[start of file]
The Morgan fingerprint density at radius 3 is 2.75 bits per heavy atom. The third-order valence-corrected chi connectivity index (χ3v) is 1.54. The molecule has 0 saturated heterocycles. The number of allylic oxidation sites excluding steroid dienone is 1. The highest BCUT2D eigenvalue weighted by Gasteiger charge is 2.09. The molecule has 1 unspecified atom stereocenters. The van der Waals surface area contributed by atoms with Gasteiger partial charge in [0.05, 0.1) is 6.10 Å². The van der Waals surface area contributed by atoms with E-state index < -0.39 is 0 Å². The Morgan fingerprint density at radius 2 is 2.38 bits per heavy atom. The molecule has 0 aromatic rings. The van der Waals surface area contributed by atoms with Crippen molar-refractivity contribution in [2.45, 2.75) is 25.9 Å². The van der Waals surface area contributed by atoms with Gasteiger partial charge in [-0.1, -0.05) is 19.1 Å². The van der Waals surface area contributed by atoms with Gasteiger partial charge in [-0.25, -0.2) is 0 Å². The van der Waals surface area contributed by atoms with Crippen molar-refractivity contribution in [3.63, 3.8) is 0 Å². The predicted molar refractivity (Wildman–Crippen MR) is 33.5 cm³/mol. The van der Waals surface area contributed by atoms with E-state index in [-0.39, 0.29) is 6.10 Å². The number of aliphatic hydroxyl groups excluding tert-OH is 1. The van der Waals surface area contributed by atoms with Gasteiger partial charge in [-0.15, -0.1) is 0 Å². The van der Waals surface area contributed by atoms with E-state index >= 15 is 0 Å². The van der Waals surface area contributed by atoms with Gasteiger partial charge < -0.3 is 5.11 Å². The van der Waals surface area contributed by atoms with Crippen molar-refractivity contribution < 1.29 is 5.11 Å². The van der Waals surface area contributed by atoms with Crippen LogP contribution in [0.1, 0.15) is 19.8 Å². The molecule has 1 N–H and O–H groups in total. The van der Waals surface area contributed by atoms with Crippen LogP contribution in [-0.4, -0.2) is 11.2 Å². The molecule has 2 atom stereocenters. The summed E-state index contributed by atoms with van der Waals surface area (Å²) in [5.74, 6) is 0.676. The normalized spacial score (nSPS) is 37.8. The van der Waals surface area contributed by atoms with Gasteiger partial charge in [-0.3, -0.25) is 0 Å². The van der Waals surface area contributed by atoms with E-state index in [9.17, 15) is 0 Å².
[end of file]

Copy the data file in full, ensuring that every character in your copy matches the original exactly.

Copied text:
The Morgan fingerprint density at radius 3 is 2.75 bits per heavy atom. The third-order valence-corrected chi connectivity index (χ3v) is 1.54. The molecule has 0 saturated heterocycles. The number of allylic oxidation sites excluding steroid dienone is 1. The highest BCUT2D eigenvalue weighted by Gasteiger charge is 2.09. The molecule has 1 unspecified atom stereocenters. The van der Waals surface area contributed by atoms with Gasteiger partial charge in [0.05, 0.1) is 6.10 Å². The van der Waals surface area contributed by atoms with E-state index < -0.39 is 0 Å². The Morgan fingerprint density at radius 2 is 2.38 bits per heavy atom. The molecule has 0 aromatic rings. The van der Waals surface area contributed by atoms with Crippen molar-refractivity contribution in [2.45, 2.75) is 25.9 Å². The van der Waals surface area contributed by atoms with Gasteiger partial charge in [-0.1, -0.05) is 19.1 Å². The van der Waals surface area contributed by atoms with Gasteiger partial charge in [-0.25, -0.2) is 0 Å². The van der Waals surface area contributed by atoms with Crippen molar-refractivity contribution in [3.63, 3.8) is 0 Å². The predicted molar refractivity (Wildman–Crippen MR) is 33.5 cm³/mol. The van der Waals surface area contributed by atoms with E-state index in [-0.39, 0.29) is 6.10 Å². The number of aliphatic hydroxyl groups excluding tert-OH is 1. The van der Waals surface area contributed by atoms with Gasteiger partial charge in [-0.15, -0.1) is 0 Å². The van der Waals surface area contributed by atoms with E-state index >= 15 is 0 Å². The van der Waals surface area contributed by atoms with Gasteiger partial charge < -0.3 is 5.11 Å². The van der Waals surface area contributed by atoms with Crippen molar-refractivity contribution < 1.29 is 5.11 Å². The van der Waals surface area contributed by atoms with Crippen LogP contribution in [0.1, 0.15) is 19.8 Å². The molecule has 1 N–H and O–H groups in total. The van der Waals surface area contributed by atoms with Crippen LogP contribution in [-0.4, -0.2) is 11.2 Å². The molecule has 2 atom stereocenters. The summed E-state index contributed by atoms with van der Waals surface area (Å²) in [5.74, 6) is 0.676. The normalized spacial score (nSPS) is 37.8. The van der Waals surface area contributed by atoms with Gasteiger partial charge in [-0.3, -0.25) is 0 Å². The van der Waals surface area contributed by atoms with E-state index in [9.17, 15) is 0 Å².